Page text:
No political sign-holding (or homeless panhandling) on medians: new ordinance coming May 14th

The Public Safety [sic] Committee according to today’s Sentinel [] forwarded to the next City Council meeting (May 14) a law which makes criminals out of anyone lingering on the medians bisecting any city road–this would make sitting on the grassy median the Pacific Avenue stretch in front of Zoccoli’s a crime (twice in 6 months punishable by up to a year in jail and $1000 fine).It would, of course, ban political signs as well as panhandler’s “will work for food” signs.  I didn’t get to the Public Safety-for-the-NIMBY’s Committee meeting last night to my disappointment–and didn’t see this coming, not really aware of what the ordinance did.

David Terrazas, who I think is still the chair of the committee, finally agreed to audio record the “Public Safety” Committee meeting.  I requested the city staff make this audio available ASAP (especially since they’re rushing the issue to City Council next Tuesday).   I asked that it be done today so I could pick it up and play it on tonight’s FRSC radio show 6-8 PM at 101.3 FM and .

It looks like another of the tightening noose of ordinances to give police broader powers to drive homeless people (as well as political activists) out of public spaces.  I’m not aware of any “crime stats” were actually presented by the SCPD at the meeting to justify this ordinance rather than anecdotal terror tales.   Hopefully I’ll have more info when I hear the audio.

The text of the ordinance:
ORDINANCE NO. 2013-____

BE IT ORDAINED By The City Of Santa Cruz As Follows:
Section 1. Section 10.36.040 is hereby added to the Santa Cruz Municipal Code to read as follows:
Section 10.36.040. Remaining on median strips and roundabouts.
  1. Purpose. The City Council finds that when pedestrians remain on public medians and roundabouts in the City for purposes other than the purpose of assisting pedestrians to safely cross the street, including using the medians and roundabouts for, among other purposes, disorderly conduct, solicitation of money, solicitation of prostitution, consumption of alcoholic beverages, or other unlawful activity, they obstruct traffic and distract drivers, thereby threatening both their own safety and the safety of the community. This regulation is therefore necessary to protect the public health, safety, and welfare.
  1. Definitions. For the purposes of this section, “remain” means using a median or roundabout for a purpose other than assistance in crossing the street including the purposes of disorderly conduct, solicitation of money, solicitation of prostitution, consumption of alcoholic beverages, or other unlawful activity. When intersections that contain roundabouts also contain crosswalks that connect the intersection’s streets, “remain” shall also include using the roundabout for street-crossing purposes. For purposes of this section, “median strip” means a raised non-landscaped, paved, planted, or otherwise landscaped strip of ground dividing a street, roadway or highway into lanes according to the direction of travel and “roundabout” means a raised circular shaped, non-landscaped, paved, planted, or otherwise landscaped piece of ground located within the intersection of two or more streets, roadways or highways around which vehicular traffic streams for the purpose of continuing through the intersection or moving from one of the intersection’s streets onto another of the intersection’s streets.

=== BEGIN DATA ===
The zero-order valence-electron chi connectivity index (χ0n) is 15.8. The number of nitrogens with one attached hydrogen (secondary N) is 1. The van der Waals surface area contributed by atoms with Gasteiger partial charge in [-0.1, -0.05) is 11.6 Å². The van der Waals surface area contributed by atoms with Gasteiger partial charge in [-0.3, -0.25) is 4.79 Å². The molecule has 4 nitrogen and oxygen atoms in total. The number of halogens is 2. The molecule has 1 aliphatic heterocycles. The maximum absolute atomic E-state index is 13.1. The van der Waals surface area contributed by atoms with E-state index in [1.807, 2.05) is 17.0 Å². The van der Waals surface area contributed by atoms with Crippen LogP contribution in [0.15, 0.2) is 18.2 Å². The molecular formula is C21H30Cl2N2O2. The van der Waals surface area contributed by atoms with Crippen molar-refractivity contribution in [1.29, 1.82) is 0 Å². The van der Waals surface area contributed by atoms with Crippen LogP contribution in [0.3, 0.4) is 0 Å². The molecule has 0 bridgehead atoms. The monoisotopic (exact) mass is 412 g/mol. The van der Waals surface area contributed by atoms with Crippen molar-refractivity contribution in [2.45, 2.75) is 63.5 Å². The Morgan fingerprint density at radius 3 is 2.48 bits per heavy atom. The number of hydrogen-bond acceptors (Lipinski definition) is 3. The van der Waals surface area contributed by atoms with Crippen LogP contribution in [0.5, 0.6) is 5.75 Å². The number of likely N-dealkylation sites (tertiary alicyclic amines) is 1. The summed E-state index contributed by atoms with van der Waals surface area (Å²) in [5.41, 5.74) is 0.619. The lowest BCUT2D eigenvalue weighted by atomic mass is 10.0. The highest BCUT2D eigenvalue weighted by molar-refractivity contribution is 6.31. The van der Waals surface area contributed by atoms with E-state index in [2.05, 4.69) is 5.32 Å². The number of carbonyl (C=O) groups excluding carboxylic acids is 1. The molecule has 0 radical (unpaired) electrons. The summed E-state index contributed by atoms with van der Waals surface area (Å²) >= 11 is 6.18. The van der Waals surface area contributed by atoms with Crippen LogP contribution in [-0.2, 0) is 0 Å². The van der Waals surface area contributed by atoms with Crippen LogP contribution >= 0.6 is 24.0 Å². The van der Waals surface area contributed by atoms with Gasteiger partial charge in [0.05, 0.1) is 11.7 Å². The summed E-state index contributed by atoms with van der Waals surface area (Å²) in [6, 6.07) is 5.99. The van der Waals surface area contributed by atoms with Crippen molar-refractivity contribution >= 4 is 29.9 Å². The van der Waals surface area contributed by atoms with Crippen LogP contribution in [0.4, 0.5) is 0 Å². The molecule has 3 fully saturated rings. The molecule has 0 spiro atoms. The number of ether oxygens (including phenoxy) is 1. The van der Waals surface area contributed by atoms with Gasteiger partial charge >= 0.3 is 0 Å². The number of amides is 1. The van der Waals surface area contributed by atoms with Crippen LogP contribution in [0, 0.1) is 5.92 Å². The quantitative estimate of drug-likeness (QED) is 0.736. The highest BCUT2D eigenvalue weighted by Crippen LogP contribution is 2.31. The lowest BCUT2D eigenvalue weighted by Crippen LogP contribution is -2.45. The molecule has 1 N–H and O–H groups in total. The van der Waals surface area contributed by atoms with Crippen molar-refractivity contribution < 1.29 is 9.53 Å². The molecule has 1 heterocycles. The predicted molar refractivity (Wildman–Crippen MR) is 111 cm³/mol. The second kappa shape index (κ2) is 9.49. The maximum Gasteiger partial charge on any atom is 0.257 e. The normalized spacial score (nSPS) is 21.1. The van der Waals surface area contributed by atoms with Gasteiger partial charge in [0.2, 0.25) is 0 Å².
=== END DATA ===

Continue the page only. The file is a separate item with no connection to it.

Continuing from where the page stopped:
1. Remaining on Medians and Roundabouts Prohibited. It is unlawful for any individual to remain on a median or roundabout within a street, roadway or highway located in the city. This section shall not apply to public employees, employees of public utilities or employees of public contractors when it is necessary for them to be upon a median strip or roundabout in connection with their employment duties.
  1. Subsequent Offense Within Six Months. Any person who violates this section and is cited for such a violation, and who within six months after receiving such a citation again violates this section, is guilty of a misdemeanor. A person is cited for a violation when he or she is issued and signs an infraction or misdemeanor citation, or when he or she is arrested and booked, or when a complaint is filed and the person is notified of the filing of such a complaint.
Section 2. This ordinance shall be in force and take effect thirty (30) days after its final adoption.